# I'm looking for an algorithm or function that can take a text string and convert it a number

I looking for a algorithm, function or technique that can take a string and convert it to a number. I would like the algorithm or function to have the following properties:

1. Identical string yields the same calculated value
2. Similar strings would yield similar values (similar can be defined as similar in meaning or similar in composition)

3. Capable of handling strings of variable length

I read an article several years ago that gives me hope that this can be achieved. Unfortunately, I have been unable to recall the source of the article.

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Define `2. similar`. Are `xyz` and `zxy` similar? –  Miserable Variable Oct 16 '12 at 0:47
You might be interested in: en.wikipedia.org/wiki/Soundex –  Ben Jackson Oct 16 '12 at 1:11

Similar in composition is pretty easy, I'll let somebody else tackle that.

Similar in meaning is a lot harder, but fun :), I remember reading an article about how a neural network was trained to construct a 2D "semantic meaning graph" of a whole bunch of english words, where the distance between two words represented how "similar" they are in meaning, just by training it on wikipedia articles.

You could do the same thing, but make it one-dimensional, that will give you a single continuous number, where similar words will be close to each other.

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I agree with you that the similar meaning is a lot harder and more fun. You propose a very interesting approach. Thanks. –  Mutuelinvestor Oct 16 '12 at 1:10

Non-serious answer: Map everything to 0

Property 1: check. Property 2: check. Property 3: check.

But I figure you want dissimilar strings to get different values, too. The question then is, what is similar and what is not.

Essentially, you are looking for a hash function.

There are a lot of hash functions designed with different objectives. Crypographic hashes for examples are pretty expensive to compute, because you want to make it really hard to go backwards or even predict how a change to the input affects the output. So they try really hard to violate your condition 2. There are also simpler hash functions that mostly try to spread the data. They mostly try to ensure that close input values are not close to each other afterwards (but it is okay if it is predictable).

You may want to read up on Wikipedia:

https://en.wikipedia.org/wiki/Hash_function#Finding_similar_substrings

(Yes, it has a section on "Finding similar substrings" via Hashing)

Wikipedia also has a list of hash functions:

https://en.wikipedia.org/wiki/List_of_hash_functions

There is a couple of related stuff for you. For example minhash could be used. Here is a minhash-inspired approach for you: Define a few random lists of all letters in your alphabet. Say I have the letters "abcde" only for this example. I'll only use two lists for this example. Then my lists are:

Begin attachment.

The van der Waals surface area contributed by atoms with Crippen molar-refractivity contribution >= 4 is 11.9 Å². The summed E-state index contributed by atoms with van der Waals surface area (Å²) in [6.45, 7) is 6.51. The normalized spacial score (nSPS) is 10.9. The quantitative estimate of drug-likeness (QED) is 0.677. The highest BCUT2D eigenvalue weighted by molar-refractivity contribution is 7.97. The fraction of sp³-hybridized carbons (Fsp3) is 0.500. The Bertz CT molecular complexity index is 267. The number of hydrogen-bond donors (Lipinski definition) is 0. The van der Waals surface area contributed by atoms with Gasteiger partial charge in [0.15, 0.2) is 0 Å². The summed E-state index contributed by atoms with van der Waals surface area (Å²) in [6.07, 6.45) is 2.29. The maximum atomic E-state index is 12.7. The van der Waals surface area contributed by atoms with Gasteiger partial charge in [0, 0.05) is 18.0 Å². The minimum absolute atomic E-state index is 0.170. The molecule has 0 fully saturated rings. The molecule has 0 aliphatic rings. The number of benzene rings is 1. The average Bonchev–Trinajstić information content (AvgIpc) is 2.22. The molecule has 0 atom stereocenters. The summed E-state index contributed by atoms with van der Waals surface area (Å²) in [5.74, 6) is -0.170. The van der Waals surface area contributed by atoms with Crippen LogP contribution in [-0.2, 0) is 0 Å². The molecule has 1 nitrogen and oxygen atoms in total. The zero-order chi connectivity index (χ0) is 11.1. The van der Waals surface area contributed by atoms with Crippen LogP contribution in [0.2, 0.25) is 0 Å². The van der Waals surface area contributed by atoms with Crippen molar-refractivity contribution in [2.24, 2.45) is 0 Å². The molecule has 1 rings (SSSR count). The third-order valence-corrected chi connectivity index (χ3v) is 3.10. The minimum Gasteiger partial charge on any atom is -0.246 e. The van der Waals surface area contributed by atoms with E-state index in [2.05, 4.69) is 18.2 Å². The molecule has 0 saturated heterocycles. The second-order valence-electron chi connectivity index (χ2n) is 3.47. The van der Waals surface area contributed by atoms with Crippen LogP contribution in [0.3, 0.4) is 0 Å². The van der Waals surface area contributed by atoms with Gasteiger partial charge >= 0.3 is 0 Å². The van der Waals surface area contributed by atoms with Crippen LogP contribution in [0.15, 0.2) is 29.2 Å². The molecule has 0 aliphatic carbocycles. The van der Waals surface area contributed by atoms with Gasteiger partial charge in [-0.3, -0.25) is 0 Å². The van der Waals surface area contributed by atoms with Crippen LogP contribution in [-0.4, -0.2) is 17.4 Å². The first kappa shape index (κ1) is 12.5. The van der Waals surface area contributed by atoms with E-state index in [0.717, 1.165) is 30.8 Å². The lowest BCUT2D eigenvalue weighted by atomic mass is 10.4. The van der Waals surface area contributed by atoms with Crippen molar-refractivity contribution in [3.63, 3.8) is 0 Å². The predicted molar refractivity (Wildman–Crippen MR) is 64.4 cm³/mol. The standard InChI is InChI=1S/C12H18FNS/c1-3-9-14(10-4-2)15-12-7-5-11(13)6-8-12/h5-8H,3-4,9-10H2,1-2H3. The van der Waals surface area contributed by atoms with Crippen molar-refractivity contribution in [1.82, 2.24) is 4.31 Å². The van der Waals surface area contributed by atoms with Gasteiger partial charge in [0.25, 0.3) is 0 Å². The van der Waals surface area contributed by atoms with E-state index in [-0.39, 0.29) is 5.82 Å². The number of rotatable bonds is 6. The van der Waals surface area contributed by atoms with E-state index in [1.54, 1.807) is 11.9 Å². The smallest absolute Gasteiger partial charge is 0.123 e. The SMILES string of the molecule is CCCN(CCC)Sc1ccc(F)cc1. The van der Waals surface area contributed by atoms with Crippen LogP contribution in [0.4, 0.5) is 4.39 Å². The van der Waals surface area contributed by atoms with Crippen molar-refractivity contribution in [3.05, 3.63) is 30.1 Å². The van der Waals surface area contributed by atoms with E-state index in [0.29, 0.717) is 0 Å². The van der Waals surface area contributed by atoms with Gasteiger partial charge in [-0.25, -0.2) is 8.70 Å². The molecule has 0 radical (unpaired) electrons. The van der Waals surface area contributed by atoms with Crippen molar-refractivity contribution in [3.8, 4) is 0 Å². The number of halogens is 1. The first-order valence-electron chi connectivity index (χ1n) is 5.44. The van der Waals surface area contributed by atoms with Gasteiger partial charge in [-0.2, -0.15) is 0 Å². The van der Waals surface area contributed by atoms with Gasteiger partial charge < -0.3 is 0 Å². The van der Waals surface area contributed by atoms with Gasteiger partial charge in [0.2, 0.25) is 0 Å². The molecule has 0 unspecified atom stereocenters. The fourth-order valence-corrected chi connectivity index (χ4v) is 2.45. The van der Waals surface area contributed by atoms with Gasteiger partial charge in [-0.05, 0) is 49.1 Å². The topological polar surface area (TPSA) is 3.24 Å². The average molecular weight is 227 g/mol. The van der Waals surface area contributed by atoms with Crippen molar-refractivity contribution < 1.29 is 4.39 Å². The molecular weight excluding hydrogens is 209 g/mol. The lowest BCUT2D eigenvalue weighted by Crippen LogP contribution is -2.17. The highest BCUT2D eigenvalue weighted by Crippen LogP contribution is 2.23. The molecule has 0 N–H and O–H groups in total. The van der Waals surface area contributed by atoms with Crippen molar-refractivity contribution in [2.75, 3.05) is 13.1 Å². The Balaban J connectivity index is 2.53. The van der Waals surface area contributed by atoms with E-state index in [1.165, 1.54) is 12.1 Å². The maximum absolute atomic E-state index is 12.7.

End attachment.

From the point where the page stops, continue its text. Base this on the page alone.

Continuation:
``````p1 = "abcde"
p2 = "edcba"
``````

Let `f1(str)` be the index in p1 of the first letter in my test word, `f2(str)` the first letter in p2. So the word "bababa" would map to 0,3. The word "ababab" also. The word "dada" would make to 0,1, while "ce" maps to 2,0. Note that this map is invariant to word permutations (because it treats them as sets) and for long texts it will converge to "0,0". Yet with some fine tuning it can give you a pretty fast chance of finding candidates for closer inspection.

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Fuzzy hashing (context triggered piecewise hashing) may be what you are looking for.

Implemenation: ssdeep

Explanation of the algorithm: Identifying almost identical files using context triggered piecewise hashing

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I think you're probably after a hash function, as numerous posters have said. However, similar in meaning is also possible, after a fashion: use something like Latent Dirichlet Allocation or Latent Semantic Analysis to map your word into multidimensional space, relative to a model trained on a large collection of text (these pre-trained models can be downloaded if you don't have access to a representative sample of the kind of text you're interested in). If you need a scalar value rather than multi-dimensional vector (it's hard to tell, you don't say what you want it for) you could try a number of things like the probability of the most probable topic, the mean across the dimensions, the index of the most probable topic, etc. etc.

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I'll just add here, it might be worth using some sort of dimensionality reduction algorithm like PCA to minimise the amount of meaning lost when going from a higher dimension to a single one. –  J.Ashworth Oct 16 '12 at 22:45
You're right, but LDA/LSA will actually reduce dimensionality from #of words in vocab to #of topics (where #topics << #words), and this is a parameter you should tune for performance –  Ben Allison Oct 17 '12 at 14:21
``````num = 0